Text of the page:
NFL Handcuff Report: Heading Into the Season
The decision of whether or not to handcuff your players to their back-ups is a continuous debate. Howard Bender explains why it's necessary, but on a case-by-case basis while also providing you with an early look at the Fantasy Alarm Running Back Handcuff Grid.
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Though some may dispute the strategy or the need, handcuffing is an extremely important concept in fantasy football. We’ve all heard the phrase “next man up” thrown around and with injuries being so prevalent in the NFL, your knowledge of the back-ups is vital to your success in this game.
The two key components involved, and how you have to view handcuffing, is whether or not there is a clear-cut handcuff worth drafting and what kind of bench you want to build for your roster. If you draft Devonta Freeman , you should handcuff him to Tevin Coleman . Freeman will see the bulk of the work as the lead runner while Coleman gets mixed in, but should Freeman get hurt, Coleman immediately becomes the Falcons’ lead back. But what happens if Jerick McKinnon goes down in San Francisco? Will it be Matt Breida or Joe Williams ? And are either guy worth the draft pick as a handcuff or do you look to build your depth with someone who may have a clearer path to lead-back touches?
That will lead you to determining how you want to build your bench, because how deep your bench is will have a major impact on who or how you handcuff. If you only have a four or five-man bench, you may want to limit your handcuffing to just the sure-things – Freeman/Coleman, Derrick Henry /Dion Lewis , Dalvin Cook /Latavius Murray . Pairing up Kenyan Drake with either Frank Gore or Kalen Ballage may not be the wise move. Deep benches provide you with way more wiggle room in your decisions, but you also need to make sure you leave room on that bench for back-ups at other positions.
While many reserve the concept of handcuffing to running backs, keep in mind that the notion is not exclusive to the position. Look at quarterbacks, for example. Are you going to draft Tyrod Taylor without stashing Baker Mayfield ? What about A.J. McCarron and Josh Allen ? Sam Bradford and Josh Rosen ? Whether it’s in a best-ball or seasonal format, some of these unheralded quarterbacks need to be handcuffed to the youngsters we expect to see work during the season or you run the risk of losing a player outright for more than just a couple of weeks.
It’s a little different with wide receivers and tight ends. You should know the depth chart of each team, but the notion of “next man up” can be a much more fluid situation. If a team loses it’s primary wideout, the X-receiver in most cases, the player who often lines up as the Z-receiver could be moved to the other side of the field and become the X. Some teams will leave their Z-receiver alone and utilize a bench player as the new X, or possibly even move the slot receiver to the outside. You have to view each potential handcuff on a case-by case basis and, often times, it doesn’t pay to stash a team’s WR4 or 5.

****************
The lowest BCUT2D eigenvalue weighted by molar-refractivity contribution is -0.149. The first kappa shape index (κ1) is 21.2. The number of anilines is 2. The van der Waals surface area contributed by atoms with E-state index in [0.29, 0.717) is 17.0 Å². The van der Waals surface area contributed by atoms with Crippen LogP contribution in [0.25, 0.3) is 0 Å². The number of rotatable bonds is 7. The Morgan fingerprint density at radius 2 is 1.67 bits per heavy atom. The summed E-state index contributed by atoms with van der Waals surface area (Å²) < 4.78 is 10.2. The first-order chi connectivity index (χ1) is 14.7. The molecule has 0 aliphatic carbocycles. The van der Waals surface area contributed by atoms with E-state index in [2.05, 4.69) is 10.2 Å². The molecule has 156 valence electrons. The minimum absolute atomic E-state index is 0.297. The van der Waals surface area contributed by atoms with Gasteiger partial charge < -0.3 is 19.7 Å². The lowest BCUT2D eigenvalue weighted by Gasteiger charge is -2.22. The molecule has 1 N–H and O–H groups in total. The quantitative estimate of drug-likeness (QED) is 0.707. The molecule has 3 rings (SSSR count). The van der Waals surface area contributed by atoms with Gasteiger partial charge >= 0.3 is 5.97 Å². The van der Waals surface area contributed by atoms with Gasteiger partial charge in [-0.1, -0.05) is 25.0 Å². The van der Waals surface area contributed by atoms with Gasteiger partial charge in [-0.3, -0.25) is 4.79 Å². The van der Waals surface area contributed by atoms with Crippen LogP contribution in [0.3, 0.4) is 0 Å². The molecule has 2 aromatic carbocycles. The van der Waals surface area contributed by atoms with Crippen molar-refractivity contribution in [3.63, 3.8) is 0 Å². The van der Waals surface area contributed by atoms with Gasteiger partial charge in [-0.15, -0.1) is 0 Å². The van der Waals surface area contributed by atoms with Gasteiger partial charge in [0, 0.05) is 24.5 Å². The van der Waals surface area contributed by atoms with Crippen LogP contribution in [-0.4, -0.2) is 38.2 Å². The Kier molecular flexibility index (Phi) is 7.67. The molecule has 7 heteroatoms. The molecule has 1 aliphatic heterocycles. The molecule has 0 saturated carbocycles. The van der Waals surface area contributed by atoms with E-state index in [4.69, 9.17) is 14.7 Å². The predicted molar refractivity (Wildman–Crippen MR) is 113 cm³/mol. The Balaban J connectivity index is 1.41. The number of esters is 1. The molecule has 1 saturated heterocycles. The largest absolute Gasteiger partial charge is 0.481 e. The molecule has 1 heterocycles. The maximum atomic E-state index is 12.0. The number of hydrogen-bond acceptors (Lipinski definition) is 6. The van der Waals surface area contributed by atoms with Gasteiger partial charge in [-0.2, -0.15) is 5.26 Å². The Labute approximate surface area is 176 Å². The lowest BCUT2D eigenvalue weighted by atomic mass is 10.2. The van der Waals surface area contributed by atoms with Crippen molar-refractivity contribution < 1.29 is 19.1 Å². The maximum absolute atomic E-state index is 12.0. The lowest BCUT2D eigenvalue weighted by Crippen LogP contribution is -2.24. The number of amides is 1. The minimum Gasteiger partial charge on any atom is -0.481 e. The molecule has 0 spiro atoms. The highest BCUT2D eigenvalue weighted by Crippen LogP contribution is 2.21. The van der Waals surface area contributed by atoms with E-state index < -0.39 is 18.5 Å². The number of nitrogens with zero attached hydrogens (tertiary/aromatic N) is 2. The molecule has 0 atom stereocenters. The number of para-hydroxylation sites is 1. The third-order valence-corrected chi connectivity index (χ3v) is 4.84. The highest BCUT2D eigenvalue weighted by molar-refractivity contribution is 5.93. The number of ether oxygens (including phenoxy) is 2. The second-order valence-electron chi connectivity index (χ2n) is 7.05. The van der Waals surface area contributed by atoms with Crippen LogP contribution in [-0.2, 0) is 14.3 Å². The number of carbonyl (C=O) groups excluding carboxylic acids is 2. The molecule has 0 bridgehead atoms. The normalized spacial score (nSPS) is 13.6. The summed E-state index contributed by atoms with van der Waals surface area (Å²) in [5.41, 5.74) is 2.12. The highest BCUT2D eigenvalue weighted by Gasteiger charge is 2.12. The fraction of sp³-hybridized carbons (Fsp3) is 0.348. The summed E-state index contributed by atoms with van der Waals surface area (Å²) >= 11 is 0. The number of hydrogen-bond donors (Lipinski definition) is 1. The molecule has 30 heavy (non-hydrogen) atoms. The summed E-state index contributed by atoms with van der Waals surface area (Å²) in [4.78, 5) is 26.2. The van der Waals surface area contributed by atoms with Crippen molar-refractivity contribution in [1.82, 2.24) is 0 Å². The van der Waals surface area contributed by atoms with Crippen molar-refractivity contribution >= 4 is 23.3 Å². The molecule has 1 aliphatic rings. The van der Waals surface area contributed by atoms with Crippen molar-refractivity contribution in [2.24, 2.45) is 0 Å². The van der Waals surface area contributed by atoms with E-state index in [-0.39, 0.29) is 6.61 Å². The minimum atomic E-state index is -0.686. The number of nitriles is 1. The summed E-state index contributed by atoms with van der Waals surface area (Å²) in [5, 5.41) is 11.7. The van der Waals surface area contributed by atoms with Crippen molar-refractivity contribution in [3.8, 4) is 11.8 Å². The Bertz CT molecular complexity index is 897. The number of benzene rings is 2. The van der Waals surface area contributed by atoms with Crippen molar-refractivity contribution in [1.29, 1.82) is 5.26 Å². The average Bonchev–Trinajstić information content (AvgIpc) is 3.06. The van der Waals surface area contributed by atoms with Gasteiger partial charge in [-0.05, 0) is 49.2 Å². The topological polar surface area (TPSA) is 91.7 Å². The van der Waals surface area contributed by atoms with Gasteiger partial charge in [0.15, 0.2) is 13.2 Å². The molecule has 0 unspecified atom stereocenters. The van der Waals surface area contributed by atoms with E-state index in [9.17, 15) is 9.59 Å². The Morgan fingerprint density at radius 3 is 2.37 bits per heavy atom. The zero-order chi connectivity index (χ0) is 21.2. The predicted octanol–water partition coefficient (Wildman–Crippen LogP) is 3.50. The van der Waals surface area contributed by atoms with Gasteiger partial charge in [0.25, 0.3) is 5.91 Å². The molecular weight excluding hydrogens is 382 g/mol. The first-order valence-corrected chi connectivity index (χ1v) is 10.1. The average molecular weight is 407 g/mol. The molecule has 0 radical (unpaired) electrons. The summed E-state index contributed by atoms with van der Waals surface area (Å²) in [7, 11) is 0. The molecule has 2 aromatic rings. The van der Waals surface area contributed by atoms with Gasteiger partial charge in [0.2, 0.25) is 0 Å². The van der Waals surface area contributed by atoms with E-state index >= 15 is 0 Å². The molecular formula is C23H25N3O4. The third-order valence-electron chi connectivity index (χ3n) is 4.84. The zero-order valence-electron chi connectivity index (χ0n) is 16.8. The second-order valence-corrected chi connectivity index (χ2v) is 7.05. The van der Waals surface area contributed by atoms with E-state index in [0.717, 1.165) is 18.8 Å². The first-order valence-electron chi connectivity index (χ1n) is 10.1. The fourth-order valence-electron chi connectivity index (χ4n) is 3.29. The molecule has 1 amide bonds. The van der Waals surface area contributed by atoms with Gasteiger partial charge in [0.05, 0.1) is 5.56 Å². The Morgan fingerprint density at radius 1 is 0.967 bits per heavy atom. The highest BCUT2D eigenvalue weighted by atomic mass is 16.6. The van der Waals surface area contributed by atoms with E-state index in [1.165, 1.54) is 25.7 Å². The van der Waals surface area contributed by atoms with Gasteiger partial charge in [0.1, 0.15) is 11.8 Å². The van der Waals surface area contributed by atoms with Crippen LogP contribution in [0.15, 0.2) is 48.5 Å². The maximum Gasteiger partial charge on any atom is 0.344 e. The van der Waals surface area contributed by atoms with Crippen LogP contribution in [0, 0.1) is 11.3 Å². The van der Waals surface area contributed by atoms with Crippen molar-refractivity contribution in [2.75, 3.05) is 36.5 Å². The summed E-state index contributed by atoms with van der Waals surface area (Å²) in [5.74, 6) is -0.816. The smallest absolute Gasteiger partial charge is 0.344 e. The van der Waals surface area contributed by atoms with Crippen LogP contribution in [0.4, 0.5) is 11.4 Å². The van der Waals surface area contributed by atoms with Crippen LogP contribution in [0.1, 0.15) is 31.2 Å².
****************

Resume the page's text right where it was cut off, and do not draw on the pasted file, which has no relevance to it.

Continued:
For tight ends, you need to look at a number of different factors. Some tight ends are strong pass-catchers while others play exclusively as blockers. Not only do you need to look at the TE3 or 4 on the depth chart, but you also need to study the team’s offensive line to understand just how often a tight end will be deployed into the receiving game. A team like the Eagles could use Dallas Goedert the same way they use Zach Ertz , but would the Vikings use David Morgan the same way they use Kyle Rudolph ? Perhaps not.
Overall, it comes down to personal preference, draft strategy and risk aversion. Some people like to play it safe and lock down a player and his expected back-ups. They choose to secure a team’s backfield, for example. That way if anyone does get hurt, they still have a slice of that team’s offense. Some people like to build their depth with players who stand a greater chance at immediate playing time. Maybe they prefer a few extra wide receivers to play the match-ups each week. If that’s the case, you may not have room for a guy to just sit on your bench waiting for the “what if” to develop. Again, we recommend you treat it on a case-by-case basis. For some players it makes sense to commit. For others, it doesn’t.
Now, we’re still a long way away from finalizing this list as so many things can change during training camp and the preseason games, but let’s take a preliminary look at what will be the Running Back Handcuff Grid throughout the season.
With so many teams going with a multi-player approach in the backfield, we’ve tried to organize this in such a way that you are able to see which teams have a “bell-cow” as well as what the potential carries/situational breakdowns should look like for all the teams without an every-down back. Some lines are blurred, but the general consensus is that the primary runner’s handcuff is not usually the third-down back. That player should be expected to, barring injury, maintain that role even in the wake of a primary runner missing time.
Last Updated: September 6 @ 9:10am ET